If you’ve ever walked into the Fairfield Community Hall, chances are you were greeted by a lovely gentleman whom I recently had the pleasure of interviewing…
AF: So thank you for meeting with me today, I really appreciate it! Would you mind giving me a little introduction as to who you are?
RP: My name is Roger Parsley. I’m 60 years old. Mainly spent my life working in retail. I come from this area. I was born in Hitchin and lived in Letchworth and Stevenage, and then Fairfield and now Stotfold, so I’ve not travelled very far!
AF: Ok! Home-grown boy!
RP: Yeah, real Hertfordshire! I’ve been married 38 years, 39 in May. I’ve got two children, both in their 30s. My daughter Hannah has two children – two months and 14 months. And my son Ben has got Evie by his first marriage, she’s eight years next month. And he’s got three with his new partner – well, he’s got two and one in the pipeline! All within a year or so of each other. So we’ve gone from one grandchild 18 months ago to, by this summer, six!
AF: Oh my gosh – that’s intense! How are you enjoying being a grandfather?
RP: Love it!
AF: Yeah? What is it that you love about it? Because obviously, that’s not the phase of life that I’m in yet, so what can you tell me?
RP: You seem to have more time to take it in. You dip in and out, so you’re not under pressure all the time and also, as they all say, you can hand them back. So if you do get tired and ragged if you’re helping out, there’s always someone coming along to take them back off you, whereas when you’re a parent…
AF: The ultimate responsibility lies with you.
RP: Yes. If you’ve got the relationship that we’ve got, especially with our daughter and the two little ’uns, then you get to enjoy and spend a lot of time with them and watch the highlights and soak it up, but you don’t have to carry the load.
AF: Right. Do you think that allows you to appreciate children more?
RP: Oh definitely! Well… I don’t know about “more”, because we both knew from the start that we wanted children and that was the main thing we wanted in life: a family. We weren’t so bothered about careers and all that. We wanted a nice little family unit.
AF: How old were you and your wife when you had children?
RP: Let’s see… Ruth would have been 22 when she had Ben, which would make me 25, and then two years later for Hannah.
AF: Especially in today’s world, that would be considered on the young side, to be married and having children.
RP: Yeah, Hannah is 35 and she’s only just had her two, so she started 10 years later than we did. I think in those days we decided – cause we weren’t on particularly well paid jobs – it was the case that you either had children now and do things yourself afterwards, or you do things now and have children later, and we wanted the children first. There were a lot of things we wanted to do *with* them rather than, you know – we weren’t into going off skiing and stuff like that! A lot of people do, they go off and have their skiing holidays and do all of that sort of thing first. Not that we’ve ever skied! Ha ha! But we wanted to take them with us through life.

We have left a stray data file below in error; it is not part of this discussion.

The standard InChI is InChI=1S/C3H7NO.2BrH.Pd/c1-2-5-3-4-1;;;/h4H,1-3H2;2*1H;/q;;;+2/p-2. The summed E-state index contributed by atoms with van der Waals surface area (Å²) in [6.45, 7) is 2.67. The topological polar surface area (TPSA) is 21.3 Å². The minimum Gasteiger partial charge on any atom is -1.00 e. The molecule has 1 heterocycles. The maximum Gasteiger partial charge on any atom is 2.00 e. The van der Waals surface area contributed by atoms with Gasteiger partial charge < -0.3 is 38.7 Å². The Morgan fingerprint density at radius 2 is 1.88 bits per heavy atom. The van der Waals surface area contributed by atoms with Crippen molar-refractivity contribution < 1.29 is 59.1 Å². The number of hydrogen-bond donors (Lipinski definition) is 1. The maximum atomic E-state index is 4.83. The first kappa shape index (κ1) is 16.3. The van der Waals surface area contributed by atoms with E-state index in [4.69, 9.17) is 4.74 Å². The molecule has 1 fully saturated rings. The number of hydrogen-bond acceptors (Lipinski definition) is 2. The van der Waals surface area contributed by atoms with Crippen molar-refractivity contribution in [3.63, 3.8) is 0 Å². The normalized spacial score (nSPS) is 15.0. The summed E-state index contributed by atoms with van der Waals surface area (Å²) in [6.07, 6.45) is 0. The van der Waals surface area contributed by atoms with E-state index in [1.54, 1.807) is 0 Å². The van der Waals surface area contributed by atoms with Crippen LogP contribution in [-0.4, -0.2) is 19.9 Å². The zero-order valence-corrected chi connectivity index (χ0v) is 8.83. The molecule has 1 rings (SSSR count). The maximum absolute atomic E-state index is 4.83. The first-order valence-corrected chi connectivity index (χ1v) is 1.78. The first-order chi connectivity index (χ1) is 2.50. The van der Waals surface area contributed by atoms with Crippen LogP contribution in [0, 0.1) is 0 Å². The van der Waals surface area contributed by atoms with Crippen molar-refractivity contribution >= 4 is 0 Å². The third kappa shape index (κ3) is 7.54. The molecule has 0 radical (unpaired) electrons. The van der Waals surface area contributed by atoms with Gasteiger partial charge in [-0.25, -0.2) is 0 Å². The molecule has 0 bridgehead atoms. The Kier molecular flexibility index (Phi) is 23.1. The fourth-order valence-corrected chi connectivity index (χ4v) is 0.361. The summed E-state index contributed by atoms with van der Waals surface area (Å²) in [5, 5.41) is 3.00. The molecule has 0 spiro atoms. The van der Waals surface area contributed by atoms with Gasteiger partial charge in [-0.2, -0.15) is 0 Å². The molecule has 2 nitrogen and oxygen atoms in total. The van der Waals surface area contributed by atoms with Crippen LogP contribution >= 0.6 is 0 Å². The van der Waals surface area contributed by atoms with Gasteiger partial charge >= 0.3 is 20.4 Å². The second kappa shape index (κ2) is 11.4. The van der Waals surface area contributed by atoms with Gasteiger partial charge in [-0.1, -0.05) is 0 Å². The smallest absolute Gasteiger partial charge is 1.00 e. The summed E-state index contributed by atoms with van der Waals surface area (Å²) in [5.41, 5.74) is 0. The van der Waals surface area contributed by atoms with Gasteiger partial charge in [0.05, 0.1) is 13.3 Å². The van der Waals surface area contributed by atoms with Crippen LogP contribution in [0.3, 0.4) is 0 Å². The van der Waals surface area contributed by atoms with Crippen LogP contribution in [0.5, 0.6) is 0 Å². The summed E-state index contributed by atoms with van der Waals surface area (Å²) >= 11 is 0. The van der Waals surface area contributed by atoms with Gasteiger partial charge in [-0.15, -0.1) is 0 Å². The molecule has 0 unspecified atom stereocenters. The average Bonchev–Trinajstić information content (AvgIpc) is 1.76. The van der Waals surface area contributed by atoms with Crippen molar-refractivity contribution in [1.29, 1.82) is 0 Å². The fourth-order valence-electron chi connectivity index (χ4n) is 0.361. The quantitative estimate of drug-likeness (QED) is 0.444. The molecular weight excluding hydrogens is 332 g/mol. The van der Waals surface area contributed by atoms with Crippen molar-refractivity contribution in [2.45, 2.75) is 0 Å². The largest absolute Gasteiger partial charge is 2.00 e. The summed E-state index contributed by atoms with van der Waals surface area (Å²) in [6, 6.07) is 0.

AF: I get the sense that adolescence and childhood seems to grow longer and longer as each generation comes of age… What do you think about that? Do you think that’s true?
RP: Yeah, I don’t think any of us, at my age, envisaged still being at home into our 30s, and not having moved on – even if it was going off to the forces or something like that. But I think now, both emotionally and financially, that’s the default with the youth of today. I think they don’t mature as quickly. I think a lot of it is financial and it’s not as easy to go off and do things under your own steam on the money a lot of kids make right after school, with the debts that they incur when they come out of university. So I think the burden, financially, is greater. But I think we’re also geared up all the way through childhood to be – you know, you used to get to 18, you get a job, you start looking for a partner – I mean, you used to be able to get council homes then. So, you meet the right girl, put your name on the list – and that’s what we did. We got a council home in Stevenage because she lived there and we both worked there. You don’t get that anymore. There’s not that natural progression anymore, so I suppose it had to change. And the people who are always going to have your back and inconvenience themselves for you are your parents. So that’s what’s happened.
AF: You mentioned to me that you’re a local boy, and you’ve never lived anywhere else. If you could live somewhere else, where do you think it would be?
AF: Oh, I like how quickly that answer came!
RP: California or the Florida Keys.
AF: Oh my gosh, the Florida Keys have so many of those little midges that bite you! I’d choose California.
RP: Yeah, Santa Barbara or San Diego, or something like that. We both love America to bits and we’d both live there in a heartbeat – IF we had proper medical!
AF: Good lord, don’t even get me started on that! Ha ha! Well, thank you so very much for meeting with me today, Roger!
RP: I really enjoyed it! That’s one thing about working here: people go in and out all day, but it can feel a bit solitary. It’s quite nice sometimes to have a chat!
Amber Fortier moved to Fairfield Park in 2017 with her husband and three young children. She is originally from New York.